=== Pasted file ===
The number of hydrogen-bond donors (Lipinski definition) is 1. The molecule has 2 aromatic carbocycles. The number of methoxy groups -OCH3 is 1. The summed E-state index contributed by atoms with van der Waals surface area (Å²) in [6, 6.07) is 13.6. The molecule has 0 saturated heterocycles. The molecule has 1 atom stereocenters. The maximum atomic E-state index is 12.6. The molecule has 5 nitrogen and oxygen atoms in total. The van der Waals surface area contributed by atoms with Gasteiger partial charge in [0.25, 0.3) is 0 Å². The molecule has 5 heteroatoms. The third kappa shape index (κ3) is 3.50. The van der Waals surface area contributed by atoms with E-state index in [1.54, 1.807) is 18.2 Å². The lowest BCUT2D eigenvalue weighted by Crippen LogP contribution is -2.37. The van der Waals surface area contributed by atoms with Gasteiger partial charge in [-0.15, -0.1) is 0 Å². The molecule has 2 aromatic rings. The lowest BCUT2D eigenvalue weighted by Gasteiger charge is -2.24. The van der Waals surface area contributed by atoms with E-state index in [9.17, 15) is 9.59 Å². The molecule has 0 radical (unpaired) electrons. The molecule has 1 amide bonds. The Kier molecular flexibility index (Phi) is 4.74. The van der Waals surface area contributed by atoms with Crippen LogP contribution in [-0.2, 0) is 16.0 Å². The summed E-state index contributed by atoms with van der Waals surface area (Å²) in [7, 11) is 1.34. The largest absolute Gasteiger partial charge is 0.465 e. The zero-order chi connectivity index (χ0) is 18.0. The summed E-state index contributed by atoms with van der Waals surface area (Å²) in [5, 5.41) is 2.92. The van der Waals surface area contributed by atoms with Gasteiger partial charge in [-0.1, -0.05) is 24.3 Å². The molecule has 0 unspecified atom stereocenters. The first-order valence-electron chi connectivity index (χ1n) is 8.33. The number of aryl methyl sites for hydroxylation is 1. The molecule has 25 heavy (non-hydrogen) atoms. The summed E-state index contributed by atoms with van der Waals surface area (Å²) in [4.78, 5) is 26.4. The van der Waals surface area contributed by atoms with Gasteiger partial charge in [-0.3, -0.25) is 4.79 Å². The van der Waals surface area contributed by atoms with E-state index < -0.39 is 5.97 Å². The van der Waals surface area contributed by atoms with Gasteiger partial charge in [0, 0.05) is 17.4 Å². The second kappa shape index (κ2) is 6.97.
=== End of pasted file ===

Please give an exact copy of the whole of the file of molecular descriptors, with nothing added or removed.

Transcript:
The number of hydrogen-bond donors (Lipinski definition) is 1. The molecule has 2 aromatic carbocycles. The number of methoxy groups -OCH3 is 1. The summed E-state index contributed by atoms with van der Waals surface area (Å²) in [6, 6.07) is 13.6. The molecule has 0 saturated heterocycles. The molecule has 1 atom stereocenters. The maximum atomic E-state index is 12.6. The molecule has 5 nitrogen and oxygen atoms in total. The van der Waals surface area contributed by atoms with Gasteiger partial charge in [0.25, 0.3) is 0 Å². The molecule has 5 heteroatoms. The third kappa shape index (κ3) is 3.50. The van der Waals surface area contributed by atoms with E-state index in [1.54, 1.807) is 18.2 Å². The lowest BCUT2D eigenvalue weighted by Crippen LogP contribution is -2.37. The van der Waals surface area contributed by atoms with Gasteiger partial charge in [-0.15, -0.1) is 0 Å². The molecule has 2 aromatic rings. The lowest BCUT2D eigenvalue weighted by Gasteiger charge is -2.24. The van der Waals surface area contributed by atoms with E-state index in [9.17, 15) is 9.59 Å². The molecule has 0 radical (unpaired) electrons. The molecule has 1 amide bonds. The Kier molecular flexibility index (Phi) is 4.74. The van der Waals surface area contributed by atoms with Crippen LogP contribution in [-0.2, 0) is 16.0 Å². The summed E-state index contributed by atoms with van der Waals surface area (Å²) in [7, 11) is 1.34. The largest absolute Gasteiger partial charge is 0.465 e. The zero-order chi connectivity index (χ0) is 18.0. The summed E-state index contributed by atoms with van der Waals surface area (Å²) in [5, 5.41) is 2.92. The van der Waals surface area contributed by atoms with Gasteiger partial charge in [-0.1, -0.05) is 24.3 Å². The molecule has 0 unspecified atom stereocenters. The first-order valence-electron chi connectivity index (χ1n) is 8.33. The number of aryl methyl sites for hydroxylation is 1. The molecule has 25 heavy (non-hydrogen) atoms. The summed E-state index contributed by atoms with van der Waals surface area (Å²) in [4.78, 5) is 26.4. The van der Waals surface area contributed by atoms with Gasteiger partial charge in [-0.3, -0.25) is 4.79 Å². The van der Waals surface area contributed by atoms with E-state index < -0.39 is 5.97 Å². The van der Waals surface area contributed by atoms with Gasteiger partial charge in [0, 0.05) is 17.4 Å². The second kappa shape index (κ2) is 6.97.